This study examines the effects of a dietary supplement of isoflavones on cognitive function in postmenopausal women.
Participants for this 6-month, double-blind, randomized, placebo-controlled clinical trial were women who were in good health, were postmenopausal at least 2 years, and were not using estrogen replacement therapy. Between July 24, 2000, and October 31, 2000, 56 women aged 55 to 74 years were randomized; 2 in the placebo group and 1 in the active treatment group did not complete the 6-month evaluation, and none withdrew because of adverse effects. Women randomized to active treatment (n = 27) took two pills per day, each containing 55 mg of soy-extracted isoflavones (110 mg total isoflavones per day; Healthy Woman: Soy Menopause Supplement, Personal Products Company, McNeil-PPC Inc., Skillman, NJ, USA). Women assigned to placebo (n = 26) took two identical-appearing pills per day containing inert ingredients. Cognitive function tests administered at baseline and follow-up included the following: Trails A and B, category fluency, and logical memory and recall (a paragraph recall test assessing immediate and delayed verbal memory).
At baseline, all women were cognitively intact; there were no significant differences by treatment assignment in age, education, depressed mood, or cognitive function (all P values > 0.10). Compliance was 98% and 97%, respectively, in the placebo and treatment groups; all women took at least 85% of their pills. The women in the treatment group did consistently better, both as compared with their own baseline scores and as compared with the placebo group responses at 6 months. Comparisons of percentage change in cognitive function between baseline and follow-up showed greater improvement in category fluency for women on active treatment as compared with the case of those on placebo (P = 0.02) and showed (nonsignificantly) greater improvement on the two other tests of verbal memory and Trails B.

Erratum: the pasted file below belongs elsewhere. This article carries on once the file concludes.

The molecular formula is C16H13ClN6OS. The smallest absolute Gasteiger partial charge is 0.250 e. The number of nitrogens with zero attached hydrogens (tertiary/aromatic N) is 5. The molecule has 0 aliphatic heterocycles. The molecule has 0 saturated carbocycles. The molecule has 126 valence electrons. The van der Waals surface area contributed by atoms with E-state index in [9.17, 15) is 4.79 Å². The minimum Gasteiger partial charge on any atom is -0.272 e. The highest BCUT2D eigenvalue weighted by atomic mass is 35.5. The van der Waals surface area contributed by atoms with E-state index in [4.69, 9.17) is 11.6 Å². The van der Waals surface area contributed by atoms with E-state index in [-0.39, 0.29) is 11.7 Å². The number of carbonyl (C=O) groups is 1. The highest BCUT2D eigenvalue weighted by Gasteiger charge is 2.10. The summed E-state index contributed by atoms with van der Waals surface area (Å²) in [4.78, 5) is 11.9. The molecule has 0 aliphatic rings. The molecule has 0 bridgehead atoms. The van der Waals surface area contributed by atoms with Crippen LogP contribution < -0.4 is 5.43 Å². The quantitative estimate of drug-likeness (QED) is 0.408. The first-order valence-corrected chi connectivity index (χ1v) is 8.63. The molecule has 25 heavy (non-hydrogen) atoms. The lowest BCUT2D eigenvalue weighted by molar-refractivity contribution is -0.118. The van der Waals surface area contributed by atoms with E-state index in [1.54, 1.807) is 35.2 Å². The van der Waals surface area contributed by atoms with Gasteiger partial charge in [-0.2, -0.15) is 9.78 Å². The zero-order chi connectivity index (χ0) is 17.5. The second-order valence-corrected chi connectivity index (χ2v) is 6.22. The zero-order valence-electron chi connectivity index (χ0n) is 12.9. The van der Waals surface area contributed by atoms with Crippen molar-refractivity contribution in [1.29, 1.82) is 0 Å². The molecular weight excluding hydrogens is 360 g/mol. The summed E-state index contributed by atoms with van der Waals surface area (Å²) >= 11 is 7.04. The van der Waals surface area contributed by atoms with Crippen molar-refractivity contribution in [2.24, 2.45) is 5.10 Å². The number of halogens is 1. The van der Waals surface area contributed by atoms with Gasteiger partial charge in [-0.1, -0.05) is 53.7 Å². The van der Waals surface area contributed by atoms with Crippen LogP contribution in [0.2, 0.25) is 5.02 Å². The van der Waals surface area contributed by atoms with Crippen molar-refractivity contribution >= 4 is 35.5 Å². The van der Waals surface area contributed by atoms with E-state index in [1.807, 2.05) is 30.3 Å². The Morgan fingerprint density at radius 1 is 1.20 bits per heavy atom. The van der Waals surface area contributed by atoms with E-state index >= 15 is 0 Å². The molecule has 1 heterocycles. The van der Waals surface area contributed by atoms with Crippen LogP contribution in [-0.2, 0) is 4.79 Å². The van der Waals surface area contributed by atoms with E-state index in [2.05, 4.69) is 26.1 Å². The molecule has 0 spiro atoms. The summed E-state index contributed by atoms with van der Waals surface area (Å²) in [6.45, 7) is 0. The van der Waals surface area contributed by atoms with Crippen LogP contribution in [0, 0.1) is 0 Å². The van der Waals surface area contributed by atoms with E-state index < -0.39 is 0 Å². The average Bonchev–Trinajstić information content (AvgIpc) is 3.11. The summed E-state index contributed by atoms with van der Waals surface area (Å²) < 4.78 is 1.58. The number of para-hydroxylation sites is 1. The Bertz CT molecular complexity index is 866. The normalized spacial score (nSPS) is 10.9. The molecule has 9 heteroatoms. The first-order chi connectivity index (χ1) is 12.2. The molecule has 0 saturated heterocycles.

These results suggest that isoflavone supplementation has a favorable effect on cognitive function, particularly verbal memory, in postmenopausal women.
From the University of California, San Diego, School of Medicine, Department of Family and Preventive Medicine, Division of Epidemiology, La Jolla, CA.
Received July 1, 2002; revised and accepted October 16, 2002.
This work was supported by an unrestricted gift from Johnson & Johnson and National Institutes of Health grant M01 RR00827.
Address reprint requests to Donna Kritz-Silverstein, PhD, Department of Family and Preventive Medicine, 0631-C, 9500 Gilman Drive, La Jolla, CA 92093-0631, USA. E-mail: firstname.lastname@example.org.